US Ambassador Asks African Leaders To Promote Food Security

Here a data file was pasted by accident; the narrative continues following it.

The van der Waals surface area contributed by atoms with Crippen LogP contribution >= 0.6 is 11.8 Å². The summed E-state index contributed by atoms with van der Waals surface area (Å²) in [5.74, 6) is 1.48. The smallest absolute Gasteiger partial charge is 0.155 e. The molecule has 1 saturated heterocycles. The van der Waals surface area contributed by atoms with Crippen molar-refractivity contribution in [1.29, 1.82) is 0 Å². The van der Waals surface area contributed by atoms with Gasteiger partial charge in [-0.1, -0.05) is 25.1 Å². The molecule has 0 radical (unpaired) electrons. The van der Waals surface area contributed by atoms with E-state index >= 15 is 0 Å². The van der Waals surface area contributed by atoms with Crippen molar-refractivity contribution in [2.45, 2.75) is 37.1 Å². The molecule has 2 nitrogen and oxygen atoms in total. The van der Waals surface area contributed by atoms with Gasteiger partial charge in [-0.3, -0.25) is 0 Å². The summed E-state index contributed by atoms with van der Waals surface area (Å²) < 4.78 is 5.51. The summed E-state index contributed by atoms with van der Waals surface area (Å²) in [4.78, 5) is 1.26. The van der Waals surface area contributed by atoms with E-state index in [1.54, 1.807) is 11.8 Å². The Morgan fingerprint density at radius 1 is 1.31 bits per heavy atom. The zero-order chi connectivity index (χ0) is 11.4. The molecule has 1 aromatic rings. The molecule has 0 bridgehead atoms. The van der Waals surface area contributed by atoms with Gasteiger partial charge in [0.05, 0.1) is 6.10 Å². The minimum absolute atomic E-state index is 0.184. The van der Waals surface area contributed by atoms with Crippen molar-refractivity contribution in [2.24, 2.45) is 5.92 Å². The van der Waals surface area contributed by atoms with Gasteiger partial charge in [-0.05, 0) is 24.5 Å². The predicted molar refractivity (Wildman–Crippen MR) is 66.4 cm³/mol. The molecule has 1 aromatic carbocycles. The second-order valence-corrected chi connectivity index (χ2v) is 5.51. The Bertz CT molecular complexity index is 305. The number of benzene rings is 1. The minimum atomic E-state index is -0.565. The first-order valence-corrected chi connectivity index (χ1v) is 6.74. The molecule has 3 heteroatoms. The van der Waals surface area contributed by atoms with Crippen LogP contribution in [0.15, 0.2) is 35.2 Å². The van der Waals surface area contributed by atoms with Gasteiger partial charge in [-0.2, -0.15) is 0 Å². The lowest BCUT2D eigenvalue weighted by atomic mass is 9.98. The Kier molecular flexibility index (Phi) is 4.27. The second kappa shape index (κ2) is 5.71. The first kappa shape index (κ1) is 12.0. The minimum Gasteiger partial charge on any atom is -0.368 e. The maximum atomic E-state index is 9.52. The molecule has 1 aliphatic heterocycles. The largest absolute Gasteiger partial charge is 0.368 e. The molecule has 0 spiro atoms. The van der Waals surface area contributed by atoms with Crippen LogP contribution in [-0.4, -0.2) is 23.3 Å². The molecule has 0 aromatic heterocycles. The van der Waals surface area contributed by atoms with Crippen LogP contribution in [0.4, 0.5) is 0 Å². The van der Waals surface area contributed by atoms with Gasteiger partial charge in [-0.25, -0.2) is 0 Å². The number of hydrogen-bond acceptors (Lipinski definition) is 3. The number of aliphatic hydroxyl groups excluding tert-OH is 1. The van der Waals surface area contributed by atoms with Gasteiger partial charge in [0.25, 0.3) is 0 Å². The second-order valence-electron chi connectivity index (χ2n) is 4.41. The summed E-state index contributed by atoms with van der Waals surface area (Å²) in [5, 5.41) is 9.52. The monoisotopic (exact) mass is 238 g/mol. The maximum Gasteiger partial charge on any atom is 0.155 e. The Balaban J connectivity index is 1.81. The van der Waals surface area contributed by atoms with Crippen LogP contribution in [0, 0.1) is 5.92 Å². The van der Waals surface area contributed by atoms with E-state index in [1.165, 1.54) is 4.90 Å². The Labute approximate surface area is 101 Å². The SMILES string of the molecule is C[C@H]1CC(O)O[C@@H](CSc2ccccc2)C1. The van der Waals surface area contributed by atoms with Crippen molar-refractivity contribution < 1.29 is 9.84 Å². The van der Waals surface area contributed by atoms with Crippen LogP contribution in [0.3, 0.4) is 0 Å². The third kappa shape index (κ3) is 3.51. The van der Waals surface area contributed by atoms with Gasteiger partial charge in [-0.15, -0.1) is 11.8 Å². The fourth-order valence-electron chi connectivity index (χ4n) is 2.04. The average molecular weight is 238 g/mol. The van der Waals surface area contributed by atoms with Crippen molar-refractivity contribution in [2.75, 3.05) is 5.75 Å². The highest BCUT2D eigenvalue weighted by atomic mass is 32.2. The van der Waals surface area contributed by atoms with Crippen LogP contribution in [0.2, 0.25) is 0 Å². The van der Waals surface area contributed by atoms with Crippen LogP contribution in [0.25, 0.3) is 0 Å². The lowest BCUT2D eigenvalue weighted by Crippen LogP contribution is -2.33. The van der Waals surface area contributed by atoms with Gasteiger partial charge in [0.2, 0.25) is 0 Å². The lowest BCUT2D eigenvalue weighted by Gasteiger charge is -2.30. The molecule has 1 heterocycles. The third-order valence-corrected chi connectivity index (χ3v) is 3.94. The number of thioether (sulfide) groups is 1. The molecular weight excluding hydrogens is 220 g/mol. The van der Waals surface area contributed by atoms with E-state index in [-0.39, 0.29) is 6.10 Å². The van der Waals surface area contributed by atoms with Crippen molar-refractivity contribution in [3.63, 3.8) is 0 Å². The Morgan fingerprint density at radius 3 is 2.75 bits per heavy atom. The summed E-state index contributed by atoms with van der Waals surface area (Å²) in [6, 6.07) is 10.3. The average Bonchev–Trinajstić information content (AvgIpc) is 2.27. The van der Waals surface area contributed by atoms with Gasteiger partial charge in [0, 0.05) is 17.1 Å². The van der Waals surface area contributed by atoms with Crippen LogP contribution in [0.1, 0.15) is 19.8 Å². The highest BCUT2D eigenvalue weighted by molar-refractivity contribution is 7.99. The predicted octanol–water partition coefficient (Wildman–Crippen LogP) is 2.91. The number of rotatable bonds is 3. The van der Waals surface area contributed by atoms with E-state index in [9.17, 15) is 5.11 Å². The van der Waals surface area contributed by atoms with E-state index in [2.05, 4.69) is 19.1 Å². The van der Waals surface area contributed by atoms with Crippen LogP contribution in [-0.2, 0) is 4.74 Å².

Mr Gene A Cretz, United States Ambassador, has stated that African leaders need to advocate collective action to improve agricultural development and reduce poverty and hunger across the sub-region. He indicated that regional trade is a critical piece of the efforts to improve food security in West Africa where stakeholders had identified mutual accountability as critical to improve trade flows and incomes across borders. “Robust trade across the region would improve the nutritional status of those who would have increased access to essential food products in markets and communities where they were needed and are needed,” he added. Mr Cretz was speaking at the on-going three days conference on Food Security in Accra. It was on the theme: “Food Across Borders: Improving Food Security through Regional Trade in West Africa.” He noted that the United States along with other development partners from G-8 countries in August 2012 launched the New Alliance for Food Security in Ghana where Ghana, Burkina Faso and Cote d’Ivoire participated in the sub-region as well as Tanzania, Ethiopia and Mozambique. The Alliance was an outgrowth of action by G-8 leaders at their 2009 meeting in L’Aquila Italy and at subsequent G-8 summits including last year’s Camp David Summit hosted by President Barack Obama where world leaders committed themselves to sustainable agriculture development and safety nets for vulnerable populations. The L’Aquila meeting gave world leaders the platform to pledge and work in partnership with African countries to provide sustainability in times of drought, flood, or poor yields and its short and long term benefits was to reduce poverty and increase nutrition among the youngest Africans who represent the future of the continent. Mr Cretz said United States over the past five years had worked consistently to strengthen regional trade through its support to ECOWAS and USAID-sponsored Agribusiness and Trade Promotion project. He said although the region had a bounty of agro-ecological zones which offers diverse crops harvested at different times, the production environment especially at the drier Sahel region was unpredictable hence the need to move from surplus to deficit areas. The US Ambassador appealed to public and private sectors and other stakeholders to ensure better access in enforcing policies adopted to enable free movement of staple foods across borders. “We can work together with technical experts and governments to set quality standards of regionally traded food commodities in building alliances that combine competitiveness and social responsibility,” he said. The Food Across Borders conference to improve food security and free movement of goods and services through regional trade in West Africa was opened on Tuesday, January 29. The objective of the conference is to jump-start the actions needed to unleash the full potential of regional trade to help safeguard food security in the future.